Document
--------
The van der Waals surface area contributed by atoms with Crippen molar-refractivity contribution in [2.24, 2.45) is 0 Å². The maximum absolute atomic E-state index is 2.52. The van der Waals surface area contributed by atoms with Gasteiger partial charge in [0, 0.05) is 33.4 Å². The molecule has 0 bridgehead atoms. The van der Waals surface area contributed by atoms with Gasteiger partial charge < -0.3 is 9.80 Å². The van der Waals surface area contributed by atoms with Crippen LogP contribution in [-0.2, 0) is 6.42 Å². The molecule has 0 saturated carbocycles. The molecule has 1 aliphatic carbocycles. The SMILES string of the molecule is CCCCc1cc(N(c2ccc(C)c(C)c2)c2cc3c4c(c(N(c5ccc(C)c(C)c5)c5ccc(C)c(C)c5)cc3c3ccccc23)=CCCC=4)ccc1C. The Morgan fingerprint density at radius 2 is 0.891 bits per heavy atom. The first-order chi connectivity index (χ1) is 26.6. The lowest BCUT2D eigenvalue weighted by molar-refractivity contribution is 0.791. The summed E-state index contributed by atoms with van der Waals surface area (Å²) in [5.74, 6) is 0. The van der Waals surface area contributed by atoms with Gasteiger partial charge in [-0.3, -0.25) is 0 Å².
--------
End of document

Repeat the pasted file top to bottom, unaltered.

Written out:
The van der Waals surface area contributed by atoms with Crippen molar-refractivity contribution in [2.24, 2.45) is 0 Å². The maximum absolute atomic E-state index is 2.52. The van der Waals surface area contributed by atoms with Gasteiger partial charge in [0, 0.05) is 33.4 Å². The molecule has 0 bridgehead atoms. The van der Waals surface area contributed by atoms with Gasteiger partial charge < -0.3 is 9.80 Å². The van der Waals surface area contributed by atoms with Crippen LogP contribution in [-0.2, 0) is 6.42 Å². The molecule has 0 saturated carbocycles. The molecule has 1 aliphatic carbocycles. The SMILES string of the molecule is CCCCc1cc(N(c2ccc(C)c(C)c2)c2cc3c4c(c(N(c5ccc(C)c(C)c5)c5ccc(C)c(C)c5)cc3c3ccccc23)=CCCC=4)ccc1C. The Morgan fingerprint density at radius 2 is 0.891 bits per heavy atom. The first-order chi connectivity index (χ1) is 26.6. The lowest BCUT2D eigenvalue weighted by molar-refractivity contribution is 0.791. The summed E-state index contributed by atoms with van der Waals surface area (Å²) in [5.74, 6) is 0. The van der Waals surface area contributed by atoms with Gasteiger partial charge in [-0.3, -0.25) is 0 Å².